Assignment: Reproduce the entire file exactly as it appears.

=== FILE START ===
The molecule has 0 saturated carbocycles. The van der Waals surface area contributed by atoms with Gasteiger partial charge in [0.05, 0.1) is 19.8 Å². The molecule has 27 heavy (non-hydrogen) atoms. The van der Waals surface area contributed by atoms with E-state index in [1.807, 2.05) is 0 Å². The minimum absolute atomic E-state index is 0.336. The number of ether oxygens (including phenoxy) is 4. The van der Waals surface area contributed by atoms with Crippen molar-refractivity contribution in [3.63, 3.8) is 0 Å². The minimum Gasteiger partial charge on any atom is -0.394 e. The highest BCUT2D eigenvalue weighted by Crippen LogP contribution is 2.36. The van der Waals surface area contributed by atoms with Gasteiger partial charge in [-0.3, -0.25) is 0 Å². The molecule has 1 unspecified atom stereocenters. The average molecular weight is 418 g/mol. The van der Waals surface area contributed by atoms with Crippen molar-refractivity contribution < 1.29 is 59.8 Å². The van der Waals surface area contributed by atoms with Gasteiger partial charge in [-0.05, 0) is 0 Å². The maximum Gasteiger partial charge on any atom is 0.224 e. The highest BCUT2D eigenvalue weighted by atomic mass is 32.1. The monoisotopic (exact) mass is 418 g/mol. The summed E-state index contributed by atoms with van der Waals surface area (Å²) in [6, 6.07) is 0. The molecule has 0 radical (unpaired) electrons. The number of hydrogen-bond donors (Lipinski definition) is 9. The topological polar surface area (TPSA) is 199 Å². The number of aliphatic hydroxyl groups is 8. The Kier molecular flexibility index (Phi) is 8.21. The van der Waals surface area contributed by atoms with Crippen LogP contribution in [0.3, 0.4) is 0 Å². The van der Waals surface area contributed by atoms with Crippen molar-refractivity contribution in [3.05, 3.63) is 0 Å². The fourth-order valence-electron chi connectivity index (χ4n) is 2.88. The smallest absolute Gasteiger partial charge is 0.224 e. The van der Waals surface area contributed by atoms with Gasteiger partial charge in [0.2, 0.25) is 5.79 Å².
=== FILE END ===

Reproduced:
The molecule has 0 saturated carbocycles. The van der Waals surface area contributed by atoms with Gasteiger partial charge in [0.05, 0.1) is 19.8 Å². The molecule has 27 heavy (non-hydrogen) atoms. The van der Waals surface area contributed by atoms with E-state index in [1.807, 2.05) is 0 Å². The minimum absolute atomic E-state index is 0.336. The number of ether oxygens (including phenoxy) is 4. The van der Waals surface area contributed by atoms with Crippen molar-refractivity contribution in [3.63, 3.8) is 0 Å². The minimum Gasteiger partial charge on any atom is -0.394 e. The highest BCUT2D eigenvalue weighted by Crippen LogP contribution is 2.36. The van der Waals surface area contributed by atoms with Gasteiger partial charge in [-0.3, -0.25) is 0 Å². The molecule has 1 unspecified atom stereocenters. The average molecular weight is 418 g/mol. The van der Waals surface area contributed by atoms with Crippen molar-refractivity contribution < 1.29 is 59.8 Å². The van der Waals surface area contributed by atoms with Gasteiger partial charge in [-0.05, 0) is 0 Å². The maximum Gasteiger partial charge on any atom is 0.224 e. The highest BCUT2D eigenvalue weighted by atomic mass is 32.1. The monoisotopic (exact) mass is 418 g/mol. The summed E-state index contributed by atoms with van der Waals surface area (Å²) in [6, 6.07) is 0. The molecule has 0 radical (unpaired) electrons. The number of hydrogen-bond donors (Lipinski definition) is 9. The topological polar surface area (TPSA) is 199 Å². The number of aliphatic hydroxyl groups is 8. The Kier molecular flexibility index (Phi) is 8.21. The van der Waals surface area contributed by atoms with Crippen LogP contribution in [0.3, 0.4) is 0 Å². The van der Waals surface area contributed by atoms with Crippen molar-refractivity contribution in [3.05, 3.63) is 0 Å². The fourth-order valence-electron chi connectivity index (χ4n) is 2.88. The smallest absolute Gasteiger partial charge is 0.224 e. The van der Waals surface area contributed by atoms with Gasteiger partial charge in [0.2, 0.25) is 5.79 Å².